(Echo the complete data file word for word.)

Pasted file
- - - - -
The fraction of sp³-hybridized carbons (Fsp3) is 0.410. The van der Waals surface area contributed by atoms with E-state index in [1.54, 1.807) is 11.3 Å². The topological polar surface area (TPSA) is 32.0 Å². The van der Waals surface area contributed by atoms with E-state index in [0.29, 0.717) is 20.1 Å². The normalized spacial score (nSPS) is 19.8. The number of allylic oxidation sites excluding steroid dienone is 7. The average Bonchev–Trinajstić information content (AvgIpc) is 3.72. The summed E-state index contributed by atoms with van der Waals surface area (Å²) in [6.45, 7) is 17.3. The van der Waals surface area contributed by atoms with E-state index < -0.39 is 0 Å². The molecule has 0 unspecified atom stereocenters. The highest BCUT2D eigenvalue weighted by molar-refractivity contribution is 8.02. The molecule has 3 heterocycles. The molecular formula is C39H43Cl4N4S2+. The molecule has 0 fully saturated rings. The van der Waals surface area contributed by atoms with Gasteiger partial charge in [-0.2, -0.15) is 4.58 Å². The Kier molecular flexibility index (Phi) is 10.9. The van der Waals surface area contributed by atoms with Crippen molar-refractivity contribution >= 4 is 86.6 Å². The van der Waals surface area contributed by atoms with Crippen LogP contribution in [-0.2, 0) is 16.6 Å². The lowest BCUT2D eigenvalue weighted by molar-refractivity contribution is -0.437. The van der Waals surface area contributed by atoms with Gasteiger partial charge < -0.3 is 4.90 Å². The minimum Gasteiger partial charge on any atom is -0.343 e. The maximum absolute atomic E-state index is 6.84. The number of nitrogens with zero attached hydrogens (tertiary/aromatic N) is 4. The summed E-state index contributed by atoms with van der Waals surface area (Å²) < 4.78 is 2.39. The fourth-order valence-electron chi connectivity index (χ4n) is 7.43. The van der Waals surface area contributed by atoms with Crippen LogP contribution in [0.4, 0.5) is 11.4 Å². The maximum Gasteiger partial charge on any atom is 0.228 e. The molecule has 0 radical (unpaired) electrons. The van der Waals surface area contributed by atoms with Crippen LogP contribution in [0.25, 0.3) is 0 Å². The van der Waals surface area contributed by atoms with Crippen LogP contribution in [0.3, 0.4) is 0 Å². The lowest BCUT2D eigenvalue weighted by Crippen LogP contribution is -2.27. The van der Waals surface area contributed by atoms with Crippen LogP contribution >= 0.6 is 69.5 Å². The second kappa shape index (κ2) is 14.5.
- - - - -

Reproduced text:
The fraction of sp³-hybridized carbons (Fsp3) is 0.410. The van der Waals surface area contributed by atoms with E-state index in [1.54, 1.807) is 11.3 Å². The topological polar surface area (TPSA) is 32.0 Å². The van der Waals surface area contributed by atoms with E-state index in [0.29, 0.717) is 20.1 Å². The normalized spacial score (nSPS) is 19.8. The number of allylic oxidation sites excluding steroid dienone is 7. The average Bonchev–Trinajstić information content (AvgIpc) is 3.72. The summed E-state index contributed by atoms with van der Waals surface area (Å²) in [6.45, 7) is 17.3. The van der Waals surface area contributed by atoms with E-state index < -0.39 is 0 Å². The molecule has 0 unspecified atom stereocenters. The highest BCUT2D eigenvalue weighted by molar-refractivity contribution is 8.02. The molecule has 3 heterocycles. The molecular formula is C39H43Cl4N4S2+. The molecule has 0 fully saturated rings. The van der Waals surface area contributed by atoms with Gasteiger partial charge in [-0.2, -0.15) is 4.58 Å². The Kier molecular flexibility index (Phi) is 10.9. The van der Waals surface area contributed by atoms with Crippen molar-refractivity contribution >= 4 is 86.6 Å². The van der Waals surface area contributed by atoms with Crippen LogP contribution in [-0.2, 0) is 16.6 Å². The lowest BCUT2D eigenvalue weighted by molar-refractivity contribution is -0.437. The van der Waals surface area contributed by atoms with Gasteiger partial charge < -0.3 is 4.90 Å². The minimum Gasteiger partial charge on any atom is -0.343 e. The maximum absolute atomic E-state index is 6.84. The number of nitrogens with zero attached hydrogens (tertiary/aromatic N) is 4. The summed E-state index contributed by atoms with van der Waals surface area (Å²) < 4.78 is 2.39. The fourth-order valence-electron chi connectivity index (χ4n) is 7.43. The van der Waals surface area contributed by atoms with Crippen LogP contribution in [0.4, 0.5) is 11.4 Å². The maximum Gasteiger partial charge on any atom is 0.228 e. The molecule has 0 radical (unpaired) electrons. The van der Waals surface area contributed by atoms with Crippen LogP contribution in [0.25, 0.3) is 0 Å². The van der Waals surface area contributed by atoms with Crippen LogP contribution in [0.3, 0.4) is 0 Å². The lowest BCUT2D eigenvalue weighted by Crippen LogP contribution is -2.27. The van der Waals surface area contributed by atoms with Crippen LogP contribution >= 0.6 is 69.5 Å². The second kappa shape index (κ2) is 14.5.